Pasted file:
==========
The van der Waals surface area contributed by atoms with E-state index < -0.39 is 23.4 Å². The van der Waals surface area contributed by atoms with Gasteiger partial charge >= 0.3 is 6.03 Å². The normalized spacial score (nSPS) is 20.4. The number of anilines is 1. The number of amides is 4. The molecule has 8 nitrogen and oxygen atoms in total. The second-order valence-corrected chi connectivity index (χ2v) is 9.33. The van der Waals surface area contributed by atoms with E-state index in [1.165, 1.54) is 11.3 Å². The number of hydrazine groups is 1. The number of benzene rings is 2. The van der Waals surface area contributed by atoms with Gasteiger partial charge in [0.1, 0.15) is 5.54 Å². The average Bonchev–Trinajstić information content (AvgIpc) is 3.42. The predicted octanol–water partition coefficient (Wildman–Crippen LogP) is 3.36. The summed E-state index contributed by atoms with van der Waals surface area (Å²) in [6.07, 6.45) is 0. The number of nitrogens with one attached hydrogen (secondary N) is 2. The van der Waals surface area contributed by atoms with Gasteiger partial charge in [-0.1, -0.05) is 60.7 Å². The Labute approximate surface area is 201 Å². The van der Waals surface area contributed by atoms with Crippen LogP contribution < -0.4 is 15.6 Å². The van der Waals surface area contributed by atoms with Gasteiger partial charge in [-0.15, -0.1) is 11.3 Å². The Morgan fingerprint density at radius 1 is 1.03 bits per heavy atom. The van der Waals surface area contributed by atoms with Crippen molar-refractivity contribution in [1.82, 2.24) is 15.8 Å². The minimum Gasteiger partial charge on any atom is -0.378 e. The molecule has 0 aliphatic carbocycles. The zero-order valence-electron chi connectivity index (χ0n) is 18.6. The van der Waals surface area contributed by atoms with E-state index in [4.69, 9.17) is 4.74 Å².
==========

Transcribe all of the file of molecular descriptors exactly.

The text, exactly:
The van der Waals surface area contributed by atoms with E-state index < -0.39 is 23.4 Å². The van der Waals surface area contributed by atoms with Gasteiger partial charge >= 0.3 is 6.03 Å². The normalized spacial score (nSPS) is 20.4. The number of anilines is 1. The number of amides is 4. The molecule has 8 nitrogen and oxygen atoms in total. The second-order valence-corrected chi connectivity index (χ2v) is 9.33. The van der Waals surface area contributed by atoms with E-state index in [1.165, 1.54) is 11.3 Å². The number of hydrazine groups is 1. The number of benzene rings is 2. The van der Waals surface area contributed by atoms with Gasteiger partial charge in [0.1, 0.15) is 5.54 Å². The average Bonchev–Trinajstić information content (AvgIpc) is 3.42. The predicted octanol–water partition coefficient (Wildman–Crippen LogP) is 3.36. The summed E-state index contributed by atoms with van der Waals surface area (Å²) in [6.07, 6.45) is 0. The number of nitrogens with one attached hydrogen (secondary N) is 2. The van der Waals surface area contributed by atoms with Gasteiger partial charge in [-0.1, -0.05) is 60.7 Å². The Labute approximate surface area is 201 Å². The van der Waals surface area contributed by atoms with Crippen LogP contribution < -0.4 is 15.6 Å². The van der Waals surface area contributed by atoms with Gasteiger partial charge in [-0.15, -0.1) is 11.3 Å². The Morgan fingerprint density at radius 1 is 1.03 bits per heavy atom. The van der Waals surface area contributed by atoms with Crippen molar-refractivity contribution in [1.82, 2.24) is 15.8 Å². The minimum Gasteiger partial charge on any atom is -0.378 e. The molecule has 0 aliphatic carbocycles. The zero-order valence-electron chi connectivity index (χ0n) is 18.6. The van der Waals surface area contributed by atoms with E-state index in [4.69, 9.17) is 4.74 Å².